For 1,048 reviews, this critic has graded:
  • 43% higher than the average critic
  • 3% same as the average critic
  • 54% lower than the average critic
On average, this critic grades 7.7 points lower than other critics. (0-100 point scale)

Nathan Rabin's Scores

  • Movies
  • TV
Average review score: 52
Highest review score: 100 The Lost Boys
Lowest review score: 0 Tyler Perry's A Madea Christmas
Score distribution:
1,048 movie reviews
    • 70 Metascore
    • 83 Nathan Rabin
    Boy
    In its third act, this funny, bittersweet, tonally assured coming-of-age story grows unexpectedly poignant as Rolleston comes to realize he doesn't need a super-cool buddy or co-conspirator in his misadventures. He needs a father, and Waititi's stunted man-child is fatally unsuited and unqualified for that role.
    • 48 Metascore
    • 83 Nathan Rabin
    For all its low-key charms, the coming-of-age story risks being too Christian for secular audiences and too secular and colorful for Christian audiences: Like its spiritual seeker of a protagonist, it's caught between worlds.
    • 62 Metascore
    • 83 Nathan Rabin
    A lovely, sweet, funny, romantic, and supremely worthwhile endeavor that unfortunately takes longer to wrap up than it should.
    • 68 Metascore
    • 83 Nathan Rabin
    The subject matter is unrelentingly sordid yet the storytelling is so deadpan and understated that it's difficult, if not impossible, to dismiss it as exploitation or sexist provocation.
    • 71 Metascore
    • 83 Nathan Rabin
    In spite of the out-of-place pregnancy subplot, Smashed is a film of pummeling intensity and bruised emotions.
    • 70 Metascore
    • 83 Nathan Rabin
    Like "Upstream Color," Sun Don’t Shine owes a sizable debt to the philosophical lyricism of Terrence Malick. Working wonders on a tight budget, Seimetz uses handheld cameras and tight compositions to create an air of claustrophobic intensity interspersed with moments of ragged beauty.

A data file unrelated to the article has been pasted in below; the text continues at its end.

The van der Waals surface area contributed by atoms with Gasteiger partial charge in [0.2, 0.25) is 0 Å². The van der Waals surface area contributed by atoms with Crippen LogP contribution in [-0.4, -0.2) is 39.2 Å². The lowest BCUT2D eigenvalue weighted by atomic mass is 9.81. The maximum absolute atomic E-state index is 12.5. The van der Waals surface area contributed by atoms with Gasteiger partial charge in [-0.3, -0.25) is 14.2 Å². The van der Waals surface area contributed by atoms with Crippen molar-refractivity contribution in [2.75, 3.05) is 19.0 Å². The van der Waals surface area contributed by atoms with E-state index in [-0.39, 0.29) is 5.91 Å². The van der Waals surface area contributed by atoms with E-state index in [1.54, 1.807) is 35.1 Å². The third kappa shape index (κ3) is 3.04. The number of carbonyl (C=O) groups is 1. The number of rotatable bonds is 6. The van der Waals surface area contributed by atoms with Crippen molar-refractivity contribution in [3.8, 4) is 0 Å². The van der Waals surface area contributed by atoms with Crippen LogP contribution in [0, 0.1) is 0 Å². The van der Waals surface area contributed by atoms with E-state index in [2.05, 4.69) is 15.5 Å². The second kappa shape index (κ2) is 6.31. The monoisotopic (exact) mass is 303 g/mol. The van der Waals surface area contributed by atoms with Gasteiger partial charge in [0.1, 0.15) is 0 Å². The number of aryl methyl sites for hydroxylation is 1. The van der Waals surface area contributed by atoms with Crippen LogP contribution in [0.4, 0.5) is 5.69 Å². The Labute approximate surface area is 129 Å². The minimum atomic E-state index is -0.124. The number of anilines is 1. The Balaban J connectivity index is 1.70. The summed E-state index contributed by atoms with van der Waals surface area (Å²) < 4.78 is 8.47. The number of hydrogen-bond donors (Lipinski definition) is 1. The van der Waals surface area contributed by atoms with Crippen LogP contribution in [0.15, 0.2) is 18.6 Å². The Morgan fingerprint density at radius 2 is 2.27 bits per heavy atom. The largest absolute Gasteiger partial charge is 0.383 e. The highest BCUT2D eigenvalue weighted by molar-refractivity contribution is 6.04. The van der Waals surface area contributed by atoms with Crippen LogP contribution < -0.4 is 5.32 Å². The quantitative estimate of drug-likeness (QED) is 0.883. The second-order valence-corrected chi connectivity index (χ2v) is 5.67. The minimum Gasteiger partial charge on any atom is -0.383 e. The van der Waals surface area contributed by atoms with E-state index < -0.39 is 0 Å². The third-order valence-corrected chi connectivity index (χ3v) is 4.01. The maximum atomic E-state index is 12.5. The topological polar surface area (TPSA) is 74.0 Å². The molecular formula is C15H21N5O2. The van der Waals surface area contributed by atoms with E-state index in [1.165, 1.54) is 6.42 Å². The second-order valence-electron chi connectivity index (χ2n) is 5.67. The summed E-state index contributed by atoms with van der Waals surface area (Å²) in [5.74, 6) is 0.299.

• 54 Metascore
    • 80 Nathan Rabin
    Rounders is such a smart, tough little film that its strengths override its fairly serious weaknesses.
    • 31 Metascore
    • 80 Nathan Rabin
    Loaded with smart sight gags and endearing secondary characters, it effectively mixes slapstick splatter and deadpan satire...Pretty damned irresistible.
    • 58 Metascore
    • 80 Nathan Rabin
    A triumph of craft and narrative economy, the darkly funny Undisputed is as lean, mean, and skillful as its competing heavyweights.
    • 57 Metascore
    • 80 Nathan Rabin
    Needs to be seen to be believed, and even then defies belief.
    • 41 Metascore
    • 80 Nathan Rabin
    Sandler's best movie, a surprisingly touching and consistent comedy that finds him reaching out to new audiences without abandoning the transgressive meanness that has enlivened his best work.
    • 50 Metascore
    • 80 Nathan Rabin
    Propelled by a fine Tomandandy score and a savvy assortment of seductive new-wave hits, Attraction is top-notch trash, a guilty pleasure designed for the decadent 14-year-old in everyone.
    • 72 Metascore
    • 80 Nathan Rabin
    Often uproariously funny, even though much of its queasy power comes from its acknowledgment that some matters are too horrifying to be washed away with cheap laughter, or packaged into soundbites.
    • 63 Metascore
    • 80 Nathan Rabin
    Uses the serial killer's life as the starting point for a hypnotic examination of the farthest reaches of loneliness and alienation.
    • 56 Metascore
    • 80 Nathan Rabin